Obi Toppin was drafted by the New York Knicks. (Image via Wikipedia)

Which 2020 NBA Lottery Picks Have Struggled the Most This Season?

Some of the most coveted young players coming out of last year’s draft have yet to find their footing in their first professional basketball season

Andrew Martin
Feb 25 · 4 min read

The 2020–2021 NBA regular season is now officially more than a quarter over. There’s little time for veteran players to adjust, especially playing in the pandemic-adjusted conditions, so imagine what it’s been like for this year’s rookies as they try to get their feet under them. This is especially true of the lottery picks, including these top selections from the most recent draft who have struggled mightily thus far during their first professional season.

Isaac Okoro, Guard- Cleveland Cavaliers: Okoro was a mixed bag last year at Auburn during his first and only college season. Using his great size as a swingman, he averaged 12.9 points while shooting 51.4% from the floor. However, his perimeter game was very much a work in progress, as he knocked down an alarming 28.6% of his threes. Nevertheless, Cleveland loved his potential and nabbed him with the fifth pick.

Okoro has started all 27 games he has appeared in with Cleveland but has seen very modest results. He has averaged a surprising 33.4 minutes but has lacked production almost across the board. In addition to his still developing defense (no biggie considering he is just 20), he has averaged a pedestrian 7.9 points, 2.6 rebounds and 1.9 assists. His shooting has also not yet taken off, as his 39.4% on field goals and 28.9% from threes is not what a team wants to see from one of their wing players.

Onyeka Okongwu, Forward/Center- Atlanta Hawks: While still raw, Okongwu dominated last year during his freshman season at USC. Averaging 16.2 points, 8.6 rebounds and 2.7 blocks, he intrigued scouts despite having the game of a more traditional big man (think anchored in the paint) than what most teams seek in this age of reliance on three-point shots.

Already possessing Clint Capela and still in rebuild mode, the Hawks were in a position to gamble on a project with the kind of raw talent like the 20-year-old. Although he has missed some time with Achilles soreness, he has spent the bulk of his time anchored to the Atlanta bench, racking up DNPs. He has appeared in only 11 games, averaging 3.3 points, 2.5 rebounds and 0.6 blocks in 10.6 minutes per contest. He hasn’t earned the playing time thus far, so he will have to fulfill a lot of his need to learn by observing from the sidelines.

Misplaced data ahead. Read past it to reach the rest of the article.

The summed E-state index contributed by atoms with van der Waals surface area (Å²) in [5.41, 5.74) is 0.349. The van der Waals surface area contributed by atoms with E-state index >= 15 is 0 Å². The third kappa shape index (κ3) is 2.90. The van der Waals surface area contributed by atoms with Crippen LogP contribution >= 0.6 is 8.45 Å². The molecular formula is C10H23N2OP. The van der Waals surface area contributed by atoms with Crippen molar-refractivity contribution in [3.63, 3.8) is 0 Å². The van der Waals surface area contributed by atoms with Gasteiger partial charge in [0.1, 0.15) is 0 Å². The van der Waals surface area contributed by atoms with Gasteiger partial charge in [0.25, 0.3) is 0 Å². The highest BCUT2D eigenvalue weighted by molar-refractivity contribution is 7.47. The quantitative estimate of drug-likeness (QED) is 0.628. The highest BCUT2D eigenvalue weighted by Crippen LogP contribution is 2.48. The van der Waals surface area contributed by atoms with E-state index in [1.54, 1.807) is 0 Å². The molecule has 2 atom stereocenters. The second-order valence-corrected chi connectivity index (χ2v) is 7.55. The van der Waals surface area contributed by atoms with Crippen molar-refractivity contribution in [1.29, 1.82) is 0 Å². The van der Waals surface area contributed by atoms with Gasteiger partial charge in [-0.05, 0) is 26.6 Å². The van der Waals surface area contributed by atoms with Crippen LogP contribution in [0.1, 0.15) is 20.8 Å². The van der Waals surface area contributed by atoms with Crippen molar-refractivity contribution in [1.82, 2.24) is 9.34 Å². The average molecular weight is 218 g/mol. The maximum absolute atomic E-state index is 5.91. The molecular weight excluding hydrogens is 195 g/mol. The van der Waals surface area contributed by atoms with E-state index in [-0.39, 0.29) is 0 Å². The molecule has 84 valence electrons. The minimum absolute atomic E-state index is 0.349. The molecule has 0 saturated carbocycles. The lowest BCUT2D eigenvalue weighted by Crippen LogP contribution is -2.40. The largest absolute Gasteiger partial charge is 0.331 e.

Obi Toppin, Forward- New York Knicks: Although he was drafted eighth overall, it was assumed playing time would likely be gradual, as the team’s star player, Julius Randle, plays the same position. Toppin impressed collegiately at Dayton, averaging 20 points and 7.5 rebounds last year before going pro as scouts believed his talent superseded his playing in a lesser conference. New York was a good destination for him to break in gradually.

To say Toppin has been brought along slowly by the Knicks would be an understatement. He has played in 22 games, all off the bench, and averaged just 11.9 minutes per contest. He has impressed few with his 4.9 points and 2.4 rebounds but the area that has been particularly disappointing has been his three-point shooting. After converting nearly 42% of his shots beyond the line for Dayton, only 12 of his first 39 NBA attempts from deep (30.8%) have found the bottom of the net.

Jalen Smith, Forward- Phoenix Suns: The big man rocketed up draft boards following two strong seasons at the University of Maryland. Last year, his sophomore season, he dominated the Big Ten, averaging 15.5 points, 10.5 rebounds and 2.4 blocks.

The 20-year-old was taken by the Suns with the 10th overall pick. Even though the team has a rather crowded front court, especially at forward, Smith has struggled to find time on the court. He suffered a nagging ankle injury and also missed time after testing positive for Covid.

When available, he has hardly played, logging a paltry 50 minutes in eight appearances off the bench. His averages of 1.8 points and 1.3 rebounds have reflected him playing almost exclusively in garbage time, and unsurprisingly, he has also logged a number of DNPs. He was recently assigned to the NBA G-League where he will get a chance to play more and prove that he was deserving of not only his lofty draft status but also making his way back to a Phoenix team that’s in the thick of the Western Conference playoff hunt.

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Andrew Martin

Written by

Dabbler in history & writing. Master’s degree in baseball history. Passionate about diversity, culture, sports, investing and education.


Original reporting and curated sports data journalism. Actively looking for additional writers.

Andrew Martin

Written by

Dabbler in history & writing. Master’s degree in baseball history. Passionate about diversity, culture, sports, investing and education.


Original reporting and curated sports data journalism. Actively looking for additional writers.

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